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You know, sometimes we may feel like there are too many special holidays and remembrances. Fiddler’s Month, Eastern Crab Day, National Day of Curtains, etc. And it can be really easy to make light of all those seemingly extraneous remembrances.
However, sometimes we pick a real winner. July is Disability Awareness Month. This annual recognition was declared by Ronald Reagan in 1987. It pushes us to take time to consider the extraordinary contributions to our society made by those who already had to work harder just to achieve as much as a fully able person.
One such person I think that we should take time to consider is Ms. Evelyn Anderson of Greensboro, Alabama. Born in August of 1926, she had four years of being fully able bodied. At 4 years old, she was struck in the spine by a stray .22 bullet.
This bullet severed her backbone, causing her to immediately become a paraplegic. She never developed below the waist because of this.
It being the early 20th century, there weren’t a lot of medical items around for getting around. She traveled via gurney, a rolling table. She had to lie prone the majority of the time, or lay propped up on her arm. She was never able to walk, stand, or even sit after this accident.
She was an extraordinarily motivated person. In 1948 she graduated from Judson College with honors, obtaining degrees in both art and history. She was intent on becoming a teacher, despite it actually being illegal at the time for her to do so.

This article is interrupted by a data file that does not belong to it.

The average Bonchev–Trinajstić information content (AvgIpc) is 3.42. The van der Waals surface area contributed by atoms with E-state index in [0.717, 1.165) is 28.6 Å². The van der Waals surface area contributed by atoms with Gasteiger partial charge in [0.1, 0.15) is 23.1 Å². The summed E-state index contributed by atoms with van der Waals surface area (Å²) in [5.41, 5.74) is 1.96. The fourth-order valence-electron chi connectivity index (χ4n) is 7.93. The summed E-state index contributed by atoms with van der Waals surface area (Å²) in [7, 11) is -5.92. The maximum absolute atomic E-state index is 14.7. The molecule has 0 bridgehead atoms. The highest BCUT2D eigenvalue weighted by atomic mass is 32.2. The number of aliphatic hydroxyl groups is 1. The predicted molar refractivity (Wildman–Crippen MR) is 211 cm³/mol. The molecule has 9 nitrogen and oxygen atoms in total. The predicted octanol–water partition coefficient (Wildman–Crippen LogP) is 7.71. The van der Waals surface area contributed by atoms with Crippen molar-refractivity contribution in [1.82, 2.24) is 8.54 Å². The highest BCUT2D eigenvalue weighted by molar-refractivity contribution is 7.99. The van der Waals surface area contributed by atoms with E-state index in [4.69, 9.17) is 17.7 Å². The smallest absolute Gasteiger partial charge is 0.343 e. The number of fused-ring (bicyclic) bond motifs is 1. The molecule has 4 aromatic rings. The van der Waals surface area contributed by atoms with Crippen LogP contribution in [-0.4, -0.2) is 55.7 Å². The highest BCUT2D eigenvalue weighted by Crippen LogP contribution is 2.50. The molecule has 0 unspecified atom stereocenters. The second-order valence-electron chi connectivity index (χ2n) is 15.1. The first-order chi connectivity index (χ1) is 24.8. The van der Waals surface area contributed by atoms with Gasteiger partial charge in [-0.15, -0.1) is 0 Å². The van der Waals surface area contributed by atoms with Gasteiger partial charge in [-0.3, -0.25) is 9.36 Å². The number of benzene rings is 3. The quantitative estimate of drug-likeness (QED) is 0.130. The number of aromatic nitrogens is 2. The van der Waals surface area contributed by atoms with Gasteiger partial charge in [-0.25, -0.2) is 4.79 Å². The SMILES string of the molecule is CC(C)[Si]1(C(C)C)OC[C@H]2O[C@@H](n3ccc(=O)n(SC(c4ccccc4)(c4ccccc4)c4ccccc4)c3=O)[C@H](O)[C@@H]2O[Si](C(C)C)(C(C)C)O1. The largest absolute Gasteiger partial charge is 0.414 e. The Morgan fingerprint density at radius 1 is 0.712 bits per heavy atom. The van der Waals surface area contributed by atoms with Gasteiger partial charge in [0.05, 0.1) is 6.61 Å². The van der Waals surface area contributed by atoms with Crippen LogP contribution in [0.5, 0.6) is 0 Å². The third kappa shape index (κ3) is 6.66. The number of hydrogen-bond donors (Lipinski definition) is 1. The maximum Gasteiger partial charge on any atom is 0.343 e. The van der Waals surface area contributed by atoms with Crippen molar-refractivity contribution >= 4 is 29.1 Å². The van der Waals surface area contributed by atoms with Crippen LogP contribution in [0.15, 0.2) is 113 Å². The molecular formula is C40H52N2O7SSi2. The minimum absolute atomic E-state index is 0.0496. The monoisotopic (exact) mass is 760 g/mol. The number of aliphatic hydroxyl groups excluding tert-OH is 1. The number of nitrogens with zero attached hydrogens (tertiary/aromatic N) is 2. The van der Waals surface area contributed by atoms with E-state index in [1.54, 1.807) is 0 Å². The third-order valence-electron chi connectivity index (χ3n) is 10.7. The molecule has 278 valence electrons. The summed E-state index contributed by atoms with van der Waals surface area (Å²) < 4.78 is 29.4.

She rallied her representatives and inspired them to change this law in 1953. In 1954, she became the first “seriously disabled person” to be hired by an Alabama public school. She was initially an art teacher at Greensboro High School, later teaching English and Spanish, as well.
She didn’t stop there, either. In 1964 she graduated from the University of Alabama with a master’s degree in education in counseling. This enabled her to become Greensboro High School’s guidance counselor.
I’ll remind you, she accomplished all of this without the ability to move anything below where that .22 bullet severed her spinal cord.
I’m nearly speaking literally when I tell you she paved the way for the state of Alabama to embrace disability rights. The City of Greensboro actually adopted mobility accommodation before the state even got around to mandating it.
Her life as an advocate blossomed throughout her teaching career. In 1977 she served on Alabama Governor’s Committee on Employment of the Handicapped. She retired in 1982 after teaching at Greensboro County High School for 34 years.
During her time as a teacher, she won numerous awards, including Outstanding Educator in 1974, Alabama’s Outstanding Counselor of the Year for 1975-76, the 1977 Judson College Alumnae Achievement Award, and the Alabama Handicapped Professional Woman of the Year in 1977. Following her retirement from teaching, she volunteered her time, serving as a key figure in the city of Greensboro. She died in 1998.
Disability awareness is not about helping the disabled keep up with us. Disability awareness is about recognizing the challenges given to our equals, challenges that are made easier with the simplest of accommodations that have a minimal impact on everyone else.
If Evelyn Anderson is able to live a life beyond anything most of us will achieve, what could we do to raise up our brothers and sisters? Not everyone will be able to strive to meet Ms. Anderson’s accomplishments.
The point is not for us to pretend that everyone has an equal physical chance. The point is simply for us to see the ability in everyone. Look past what’s different and truly see your neighbors. And if you’re ever unsure of where to go from there, I’m sure you’ve heard this one before:
Thou shalt love thy neighbor as thyself.